A postsecondary model for students with learning disabilities
Monday, September 21, 2015
When students consider postsecondary education, they wonder anxiously if they will ever be able to persist to graduation. The questions that go through mind of the typical college-bound student often include: Should I even go to college? If I go to college, will I ever graduate? Are there support programs that can assist me?
In addition to these questions, students with learning disabilities have many others, including whether they will have IEPs in college or if there are people and assistive technologies that will support their learning differences. In fact, many students begin their college journeys in community colleges in order to explore their many questions without incurring the expense of a four-year college.
There are, however, traditional institutions that provide tutoring and coaching models that have proven to be successful in both retention and graduation rates of students with learning disabilities. Under the American with Disabilities Act of 1990, most colleges and universities must provide academic accommodations for students, but do students perform better with support beyond accommodations?
We have found that supporting students with learning disabilities in a holistic manner greatly improves their retention and graduation rates. We first explain to students that they do not have IEPs in college, but are now under ADA and will receive a 504 plan. Students who need support beyond their regular accommodations may choose to enroll in a program of tutoring and coaching, which is designed to assist students both academically and personally.
This model includes individual tutoring with a professional staff member, coaching in time management, testing strategies and study skills, and tracking of grades and performance in course work. Self-advocacy is greatly encouraged, as it is a major component of academic and personal confidence.
What makes this particular model so successful? Students with learning disabilities have displayed high retention rates, high cumulative GPAs and high graduation rates in our model. What has made a great difference to students surveyed was not only the professional tutoring and coaching, but also the strong bonds students form with their Academic Development Specialist (ADS).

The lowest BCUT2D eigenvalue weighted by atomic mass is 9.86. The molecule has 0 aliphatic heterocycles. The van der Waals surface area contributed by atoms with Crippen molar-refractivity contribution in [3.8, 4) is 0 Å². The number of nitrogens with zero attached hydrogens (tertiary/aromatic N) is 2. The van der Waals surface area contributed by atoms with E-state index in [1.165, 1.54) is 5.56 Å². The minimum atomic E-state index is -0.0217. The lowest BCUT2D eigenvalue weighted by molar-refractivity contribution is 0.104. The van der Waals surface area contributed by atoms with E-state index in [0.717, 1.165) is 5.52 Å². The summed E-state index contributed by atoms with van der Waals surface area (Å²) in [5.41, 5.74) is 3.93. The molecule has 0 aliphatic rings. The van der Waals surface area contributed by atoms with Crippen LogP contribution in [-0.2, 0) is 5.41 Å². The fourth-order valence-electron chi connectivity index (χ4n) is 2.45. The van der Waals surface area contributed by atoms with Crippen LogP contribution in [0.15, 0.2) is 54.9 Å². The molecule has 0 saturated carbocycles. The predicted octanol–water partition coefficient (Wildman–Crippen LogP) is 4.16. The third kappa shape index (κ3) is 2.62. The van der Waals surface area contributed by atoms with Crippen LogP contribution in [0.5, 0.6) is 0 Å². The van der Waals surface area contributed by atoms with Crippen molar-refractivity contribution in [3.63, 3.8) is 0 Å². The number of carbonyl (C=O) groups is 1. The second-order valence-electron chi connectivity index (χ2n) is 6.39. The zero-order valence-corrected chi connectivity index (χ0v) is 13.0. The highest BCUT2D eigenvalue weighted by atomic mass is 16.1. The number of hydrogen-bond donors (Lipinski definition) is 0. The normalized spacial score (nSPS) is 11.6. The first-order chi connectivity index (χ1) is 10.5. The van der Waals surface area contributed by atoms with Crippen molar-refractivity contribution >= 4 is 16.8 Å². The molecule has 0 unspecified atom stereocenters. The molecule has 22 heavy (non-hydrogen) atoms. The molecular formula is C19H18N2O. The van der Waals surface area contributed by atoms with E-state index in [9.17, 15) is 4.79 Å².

Students are brought into a nurturing environment, where "someone really cares" about their success and well-being. The biweekly sessions are student-oriented and student-driven, beginning with initial questions about the life of the student, adjustment issues and life concerns that may be interfering with performance.
The ADS then begins assisting the students with the "work" they have brought in. The ADS is a master of all trades, proficient in many subject areas, and a person who is dedicated to the emotional and academic success of the student. The ADS is the personal cheerleader, resource person, tutor and sounding board for student concerns.
Does this make the student dependent? On the contrary, the ADS helps the student self-advocate, problem solve and think critically, fostering greater independence and academic success. Grades and performance are tracked through midterm reports and semester grade statistics. What was last year's outcome? 100 percent retention of students within the program.
What happens after graduation? Many students keep in contact with their ADS after graduation, and the ADS gets invited to weddings, baby showers and other special occasions.
The student who was often told that he should not consider college or who is reminded that she is just wasting her time trying to get into college is now ready to enter the world as a college graduate who has grown in maturity, global awareness and self-confidence. Amazing what a little TLC can do!
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